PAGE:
Exclusive Interview: Dierks Bentley Talks About His New Album

Dierks Bentley became popular over seven years ago thanks to a brand of country music that was respectful of the genre's long tradition. For Up On The Ridge Dierks has returned to the roots of country and bluegrass.  In this interview he discusses the

While Dierks Bentley has been consistantly one of country music's most popular radio stars with wholly contemporary tunes, he's also shared a love for country music's roots and bluegrass music.  Teaming with songwriter/producer Jon Randall Stewart, Dierks managed to bridge both of those traditional elements into something wholly his own.  Dierks recently sat down to discuss this album and what it means to him to be releasing this at this point in his career.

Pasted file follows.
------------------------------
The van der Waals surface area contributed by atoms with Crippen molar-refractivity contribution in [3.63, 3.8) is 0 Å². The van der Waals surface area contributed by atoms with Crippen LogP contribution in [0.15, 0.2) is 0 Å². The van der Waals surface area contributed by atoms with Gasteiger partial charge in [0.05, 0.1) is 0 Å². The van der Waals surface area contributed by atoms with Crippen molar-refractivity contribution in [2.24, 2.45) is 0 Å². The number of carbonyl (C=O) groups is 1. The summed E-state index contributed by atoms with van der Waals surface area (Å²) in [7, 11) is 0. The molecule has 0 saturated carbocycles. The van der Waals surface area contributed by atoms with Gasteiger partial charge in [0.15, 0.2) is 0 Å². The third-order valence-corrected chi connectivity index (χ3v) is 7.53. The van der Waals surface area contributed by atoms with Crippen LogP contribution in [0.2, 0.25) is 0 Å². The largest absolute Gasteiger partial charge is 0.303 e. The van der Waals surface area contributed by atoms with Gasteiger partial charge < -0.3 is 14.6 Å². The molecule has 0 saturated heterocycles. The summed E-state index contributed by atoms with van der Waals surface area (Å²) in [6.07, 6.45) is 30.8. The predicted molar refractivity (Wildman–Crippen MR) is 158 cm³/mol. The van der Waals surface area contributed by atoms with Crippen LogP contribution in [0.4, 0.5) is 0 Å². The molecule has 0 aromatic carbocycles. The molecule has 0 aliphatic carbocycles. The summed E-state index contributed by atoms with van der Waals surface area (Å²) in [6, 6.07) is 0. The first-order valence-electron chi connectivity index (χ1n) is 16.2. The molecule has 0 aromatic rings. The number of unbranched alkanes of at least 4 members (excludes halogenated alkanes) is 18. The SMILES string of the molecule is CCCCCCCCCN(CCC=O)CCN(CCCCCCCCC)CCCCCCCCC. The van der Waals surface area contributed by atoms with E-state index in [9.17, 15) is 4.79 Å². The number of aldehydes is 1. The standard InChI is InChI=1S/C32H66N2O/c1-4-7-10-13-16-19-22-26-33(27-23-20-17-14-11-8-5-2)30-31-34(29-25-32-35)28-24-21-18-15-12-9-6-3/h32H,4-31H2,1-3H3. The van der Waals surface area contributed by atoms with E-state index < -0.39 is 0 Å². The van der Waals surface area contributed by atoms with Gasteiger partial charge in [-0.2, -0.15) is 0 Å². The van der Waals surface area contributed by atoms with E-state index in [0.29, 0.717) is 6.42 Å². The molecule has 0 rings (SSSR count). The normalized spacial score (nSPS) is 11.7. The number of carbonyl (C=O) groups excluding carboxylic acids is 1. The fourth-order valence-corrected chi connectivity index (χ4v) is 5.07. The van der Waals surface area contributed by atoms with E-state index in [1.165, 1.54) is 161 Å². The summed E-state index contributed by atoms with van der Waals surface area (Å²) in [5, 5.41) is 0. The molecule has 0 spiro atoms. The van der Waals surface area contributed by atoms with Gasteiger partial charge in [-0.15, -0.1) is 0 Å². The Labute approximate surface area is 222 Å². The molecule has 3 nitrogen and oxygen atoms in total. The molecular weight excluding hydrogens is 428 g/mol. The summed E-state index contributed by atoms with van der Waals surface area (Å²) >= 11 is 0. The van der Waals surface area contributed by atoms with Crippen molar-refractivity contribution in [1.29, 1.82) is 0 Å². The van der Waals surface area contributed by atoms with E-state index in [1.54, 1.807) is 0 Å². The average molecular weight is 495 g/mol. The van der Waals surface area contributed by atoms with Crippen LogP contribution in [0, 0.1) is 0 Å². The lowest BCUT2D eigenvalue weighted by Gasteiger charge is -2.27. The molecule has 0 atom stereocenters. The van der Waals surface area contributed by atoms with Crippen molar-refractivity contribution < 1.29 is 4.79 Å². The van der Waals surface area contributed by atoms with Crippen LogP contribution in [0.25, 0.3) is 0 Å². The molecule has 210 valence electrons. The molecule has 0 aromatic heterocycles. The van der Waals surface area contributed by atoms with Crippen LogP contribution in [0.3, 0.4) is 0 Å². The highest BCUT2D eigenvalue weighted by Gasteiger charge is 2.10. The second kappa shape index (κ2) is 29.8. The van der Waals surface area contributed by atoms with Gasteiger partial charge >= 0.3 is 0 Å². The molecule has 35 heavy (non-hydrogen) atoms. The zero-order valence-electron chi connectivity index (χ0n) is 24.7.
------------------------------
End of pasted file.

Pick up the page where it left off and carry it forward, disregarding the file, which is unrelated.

Matt Bjorke:  How long have you wanted to make a project like “Up on the Ridge,” a record which, I think, mixes your bluegrass and roots music background with what you’ve done since “What Was I Thinkin’” Came out in 2003?

Dierks Bentley:  I’ve been wanted to make this kind of record since that first time I walked into The Station Inn and discovered Bluegrass as a 19 year-old.  It’s always been there since that discovery and that was one of the reasons I stuck around Nashville for as long as I did before the record deal.  It gave me my first stepping stone in putting my band together and since then every record I’ve made, I’ve put a Bluegrass song as the last track but this last year I kind of thought that this was the right time to make this thing and then the record changed, in the course of working on it, from a strict bluegrass record to what it has become, a combination of different things.